Oracle Locking Mechanism – Latches & Enqueues

This article is part of Oracle Performance Tuning Series and is created to describe Oracle’s locking mechanism.

A lock is a resource that you need to hold to get access to the resource. Oracle has two kind of locks: enqueues and latches, we would now focus on these locking mechanism individually.

Enqueues

Enqueues are sophisticated locks for managing access to shared resources (like tables, rows, jobs, redo threads). An enqueue can be requested in different levels/mode:

  • Null
  • Row share
  • Row exclusive
  • Share
  • Share row exclusive
  • Exclusive

If a session holds an enqueue in share mode, other sessions can then also take the enqueue in share mode (for the same resource). If a session holds an enqueue in exclusive mode, other sessions that wants to get it – independently in which level – they have to wait.

When access is required by a session, a lock structure is obtained and a request is made to acquire access to the resource at a specific level (mode) is made. The lock structure is placed on one of three linked lists which hang off of the resource, called the OWNER (if the enqueue could be acquired), WAITER (if the session is waiting to acquiring the enqueue) and CONVERTER (the session is holding the enqueue in one level but wants to convert it to another) lists.

Following are some common type of enqueues:-

  • TM – Every time a session wants to lock a table, a TM enqueue is requested. If a session deletes a row in the parent-table and a referential constraint (foreign key) is created without an index on the child-table, or if the session is updating the column(s) that the foreign key references to, then a share lock is taken on the child table. If another session tries to do changes to the child-table they have to wait (because they want the enqueue in row exclusive mode, and that is not compatible with the share mode).
  • TX – As soon as a transaction is started a TX enqueue is needed. A transaction is uniquely defined by the rollback segment number, the slot number in the rollback segment’s transaction table and the slot number’s sequence number. A session can be waiting on a TX enqueue for several reasons:
    1. Another session is locking the requested row
    2. When two sessions tries to insert the same unique key into a table (none of them has done a COMMIT), then the last session is waiting for the first one to COMMIT or ROLLBACK.
    3. There are no free ITL (Interested Transaction List) in the block header.
  • UL – A session has taken a lock with the DBMS_LOCK.REQUEST function.

Latches

Latches provide a low level serialization mechanism protecting shared data structures in the SGA. A latch is a type of a lock that can be very quickly acquired and freed. Latches are typically used to prevent more than one process from executing the same piece of code at a given time. When a latch is acquired, it is acquired at a particular level in order to prevent deadlocks. Once a process acquires a latch at a certain level, it cannot subsequently acquire a latch at a level that is equal to or less than that level (unless it acquires it nowait). Associated with each latch is a cleanup procedure that will be called if a process dies while holding the latch. This cleaning is done using the services of PMON. The underlying implementation of latches is operating system dependent, particularly in regard to whether a process will wait for a latch and for how long.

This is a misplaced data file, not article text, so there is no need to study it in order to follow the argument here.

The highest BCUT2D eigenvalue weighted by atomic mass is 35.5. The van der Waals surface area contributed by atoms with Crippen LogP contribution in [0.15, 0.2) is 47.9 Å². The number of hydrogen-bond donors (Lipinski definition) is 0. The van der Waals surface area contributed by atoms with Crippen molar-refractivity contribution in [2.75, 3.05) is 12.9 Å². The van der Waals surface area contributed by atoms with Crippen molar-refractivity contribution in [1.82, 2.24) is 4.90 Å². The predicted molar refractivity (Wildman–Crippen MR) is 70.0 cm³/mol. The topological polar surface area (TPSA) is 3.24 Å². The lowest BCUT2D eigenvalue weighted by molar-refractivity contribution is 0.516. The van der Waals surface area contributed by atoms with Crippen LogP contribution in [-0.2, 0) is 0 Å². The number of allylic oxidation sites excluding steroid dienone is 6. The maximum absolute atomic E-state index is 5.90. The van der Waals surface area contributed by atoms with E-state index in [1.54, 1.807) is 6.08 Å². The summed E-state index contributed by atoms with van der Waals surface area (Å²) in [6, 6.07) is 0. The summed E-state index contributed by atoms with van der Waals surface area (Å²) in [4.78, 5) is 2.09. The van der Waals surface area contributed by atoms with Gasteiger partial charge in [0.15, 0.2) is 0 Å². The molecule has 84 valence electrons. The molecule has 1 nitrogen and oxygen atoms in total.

The goal of latches is to manage concurrent access to shared data structures such that only one process can access the structure at a time. Blocked processes (processes waiting to execute a part of the code for which a latch has already been obtained by some other process) will wait until the latch is released. Oracle uses atomic instructions like “test and set” for operating on latches. Since the instructions to set and free latches are atomic, the OS guarantees that only one process gets it and because it is only a single instruction, it is quite fast. 

Latch requests can be made in two modes:

  • willing-to-wait : A “willing-to-wait” mode request will loop, wait, and request again until the latch is obtained.
  • no wait : In “no wait” mode, the process will request the latch and if it is not available, instead of waiting, another one is requested. Only when all fail does the server process have to wait.

Difference between Latches & Enqueues

One difference between a latch and an enqueue is that the enqueue is obtained using an OS specific locking mechanism whereas a latch is obtained independent of the OS. An enqueue allows the user to store a value in the lock (i.e the mode in which we are requesting it). The OS lock manager keeps track of the resources locked. If a process cannot be granted to the lock because it is incompatible with the mode requested and the lock is requested with wait, the OS puts the requesting process on a wait queue which is serviced in FIFO.

Another difference between latches and enqueues is that enqueues maintain and ordered queue of waiters while latches do not. All processes waiting for a latch concurrently retry (depending on the scheduler). This means that any of the waiters might get the latch and conceivably the first one attempting to obtain the latch might be the last one to actually get it. Latch waiters may either use timers to wakeup and retry or they may spin (only in multiprocessors) spinning on a latch means holding the CPU and waiting in anticipation of that latch being freed in a short time).

 

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